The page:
In the grand scheme of the things your company budgets time for, writing blogs is usually a pretty low priority. You still have to make deadlines for projects, proposals, sales quotas, and dozens of other tasks that everyone within your company view as more important than something as whimsical as writing a blog.
While initially, your team may have some enthusiasm for blogging, it fades over time, especially if there’s few leads generated as a result of the blogging. Who wants to invest the time and effort in a blog when it seems to deliver nothing in return? It’s incredibly discouraging to write something and see little or nothing in return.
So, after a month or two of blogs, your business’s blog post frequency starts to dwindle. You’ve run through the easy topics, and the entire office is sick of hearing about blog topics or being nagged into writing something, here anything. The senior executives ask if blogging is really even necessary; I mean, the two months spent blogging haven’t exactly taken off like a rocket.
These are concerns and issues that Lamictal for sale without prescription every company that has a blog runs into. They’re not unique to your office and they’re not unique to your industry.
But the question remains: is a blog really necessary? If everyone runs into these problems, obviously blogging isn’t working for most businesses trying to use it. Right?
You do need to continue to blog and incorporate those blogs into your marketing strategy. There’s multiple reasons for this. Three big ones, in fact.
1) Search Engine Optimization: SEO isn’t something you do once and forget about it. The algorithms constantly change, and having frequent updates (blogs) makes the almighty Google rank your site as active and more relevant than sites that don’t update routinely.
In addition, your blogs can and should feature long tail keywords that are specific phrases your target audience or prospects would be searching for. Each blog post acts as a little beacon to the rest of the internet, helping your website rank higher for those specific search terms. Rank high enough, for enough key words, and you’ll start ranking higher for others, too.
You may not care if your site is the top ranking website overall, but you do want your website to be among the top ranking sites for your industry. Maybe your telecom expense management company can’t edge out Tangoe, but you can get your site to rank high enough to be competitive with Tangoe in search results. You’re not going to get a ton of hits, at least not right away, but you do very much want to be the top result for when people do search for those terms.
2) Blogs allow your prospects to get to know you, to like you, and ultimately, to trust you. If you’re reading this far into my blog post, it’s probably because you trust that I’m trying to tell you something helpful. At least a little bit. Or you’re waiting for another super sick reptile picture, in which case, who am I to disappoint?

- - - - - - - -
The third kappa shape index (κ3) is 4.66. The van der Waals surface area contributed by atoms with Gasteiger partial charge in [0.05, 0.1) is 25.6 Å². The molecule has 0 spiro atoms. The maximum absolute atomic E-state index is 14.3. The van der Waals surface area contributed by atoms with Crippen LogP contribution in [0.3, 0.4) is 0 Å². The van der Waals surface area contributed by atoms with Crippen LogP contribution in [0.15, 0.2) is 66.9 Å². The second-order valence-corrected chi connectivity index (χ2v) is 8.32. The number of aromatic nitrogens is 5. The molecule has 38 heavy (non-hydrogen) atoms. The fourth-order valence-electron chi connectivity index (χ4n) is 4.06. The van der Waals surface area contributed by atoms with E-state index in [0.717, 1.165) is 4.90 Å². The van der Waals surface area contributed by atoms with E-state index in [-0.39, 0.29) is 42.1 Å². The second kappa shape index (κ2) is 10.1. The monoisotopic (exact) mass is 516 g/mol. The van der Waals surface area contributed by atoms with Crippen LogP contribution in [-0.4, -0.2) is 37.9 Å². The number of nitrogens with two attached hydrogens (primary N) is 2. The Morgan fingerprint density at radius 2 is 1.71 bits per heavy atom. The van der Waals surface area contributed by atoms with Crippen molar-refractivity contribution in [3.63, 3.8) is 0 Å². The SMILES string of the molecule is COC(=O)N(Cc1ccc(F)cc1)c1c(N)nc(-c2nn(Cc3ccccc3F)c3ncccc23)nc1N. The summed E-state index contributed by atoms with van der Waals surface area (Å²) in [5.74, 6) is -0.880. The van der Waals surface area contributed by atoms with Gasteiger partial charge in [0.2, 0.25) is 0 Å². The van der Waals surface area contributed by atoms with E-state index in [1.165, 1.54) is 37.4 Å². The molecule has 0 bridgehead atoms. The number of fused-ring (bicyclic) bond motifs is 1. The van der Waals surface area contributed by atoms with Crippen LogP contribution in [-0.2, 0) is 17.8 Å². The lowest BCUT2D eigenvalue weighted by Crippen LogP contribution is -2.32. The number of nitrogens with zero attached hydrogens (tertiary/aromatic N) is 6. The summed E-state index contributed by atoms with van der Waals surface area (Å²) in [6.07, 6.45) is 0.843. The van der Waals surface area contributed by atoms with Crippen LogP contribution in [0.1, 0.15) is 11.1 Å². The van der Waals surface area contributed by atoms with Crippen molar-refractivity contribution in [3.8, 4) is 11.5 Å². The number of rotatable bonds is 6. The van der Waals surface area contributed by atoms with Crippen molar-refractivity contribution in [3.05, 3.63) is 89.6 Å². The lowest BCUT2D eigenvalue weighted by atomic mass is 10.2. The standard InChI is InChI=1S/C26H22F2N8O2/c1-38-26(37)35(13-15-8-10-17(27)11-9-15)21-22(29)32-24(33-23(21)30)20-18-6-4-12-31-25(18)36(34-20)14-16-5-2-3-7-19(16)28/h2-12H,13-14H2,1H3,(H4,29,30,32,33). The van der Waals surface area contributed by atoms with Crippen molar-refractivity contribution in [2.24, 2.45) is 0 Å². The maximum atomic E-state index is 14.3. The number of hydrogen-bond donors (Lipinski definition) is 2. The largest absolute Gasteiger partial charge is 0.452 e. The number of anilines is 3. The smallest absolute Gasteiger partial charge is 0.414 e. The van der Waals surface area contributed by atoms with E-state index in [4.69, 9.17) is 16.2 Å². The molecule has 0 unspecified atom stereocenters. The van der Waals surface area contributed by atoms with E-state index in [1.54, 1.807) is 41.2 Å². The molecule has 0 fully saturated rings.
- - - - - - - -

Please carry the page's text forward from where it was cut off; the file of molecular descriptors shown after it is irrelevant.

This is my little Eurydactylodes agricolae, a tiny little gecko from New Caledonia who hates everything on the planet and I love him.
Back to the blogging.
Blogging allows your audience to get to know the company and the people in it. You don’t have to post reptile pictures to build that like or trust factor – but sharing stories of the office, posting pictures of the employees, or simply sharing practical blogs consistently will accomplish the same thing.
It’s important to remember for this part that building like-a-bility and trust takes time. Just like relationships in real life, you wouldn’t trust someone you’ve just met with the keys to your house – but you might be willing to meet up again for beers if they’re cool.
The blog is often not the first touch point a prospective customer has with your company, but it’s what they’ll use to back up any ideas they have about you. It can even help change the mind of those who were leaning towards the negative, especially if your competitors don’t have a blog, or have a lousy one compared to yours.
3) Blogs serve as a home for your opt ins. You need to have a place for people who are interested in your company, but not quite ready to buy, to opt in for additional content from you. This isn’t just a dry, boring “sign up here for company updates” type of form plug in on your site – no one really cares about your company updates.
You need something interesting that provides a bit of value for your readers, and will make them happy to hand over their email in exchange for that value. That’s a good opt in, and one that will grow your email list. Plus, using a blog to promote the opt in tends to work exceptionally well for Facebook advertising – even for “boring” industries, like TEM or IT.
Blogs work better at turning your readers into leads. They let the reader make the decision about whether or not they want to give you their information, allowing them to self qualify as they proceed along the Buyer’s Journey.
So don’t give up on blogs. They’re not going to generate incredibly fast results, and they are very, very incremental in their return…but when they do start to bring results to your business, it just continues to grow.